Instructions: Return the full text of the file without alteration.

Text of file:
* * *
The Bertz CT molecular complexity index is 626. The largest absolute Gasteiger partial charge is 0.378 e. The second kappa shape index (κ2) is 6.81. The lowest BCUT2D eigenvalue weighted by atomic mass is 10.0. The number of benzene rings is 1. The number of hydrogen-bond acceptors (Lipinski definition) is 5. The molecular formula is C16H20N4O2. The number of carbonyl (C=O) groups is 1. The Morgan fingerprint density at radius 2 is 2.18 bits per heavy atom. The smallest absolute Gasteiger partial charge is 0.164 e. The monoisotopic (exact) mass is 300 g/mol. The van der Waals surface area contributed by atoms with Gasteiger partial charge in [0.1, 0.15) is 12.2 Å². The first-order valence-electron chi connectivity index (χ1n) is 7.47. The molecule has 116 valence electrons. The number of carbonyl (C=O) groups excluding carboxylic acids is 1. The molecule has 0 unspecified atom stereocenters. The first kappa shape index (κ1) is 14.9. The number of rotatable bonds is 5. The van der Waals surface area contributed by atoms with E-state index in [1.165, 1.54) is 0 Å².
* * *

The Bertz CT molecular complexity index is 626. The largest absolute Gasteiger partial charge is 0.378 e. The second kappa shape index (κ2) is 6.81. The lowest BCUT2D eigenvalue weighted by atomic mass is 10.0. The number of benzene rings is 1. The number of hydrogen-bond acceptors (Lipinski definition) is 5. The molecular formula is C16H20N4O2. The number of carbonyl (C=O) groups is 1. The Morgan fingerprint density at radius 2 is 2.18 bits per heavy atom. The smallest absolute Gasteiger partial charge is 0.164 e. The monoisotopic (exact) mass is 300 g/mol. The van der Waals surface area contributed by atoms with Gasteiger partial charge in [0.1, 0.15) is 12.2 Å². The first-order valence-electron chi connectivity index (χ1n) is 7.47. The molecule has 116 valence electrons. The number of carbonyl (C=O) groups excluding carboxylic acids is 1. The molecule has 0 unspecified atom stereocenters. The first kappa shape index (κ1) is 14.9. The number of rotatable bonds is 5. The van der Waals surface area contributed by atoms with E-state index in [1.165, 1.54) is 0 Å².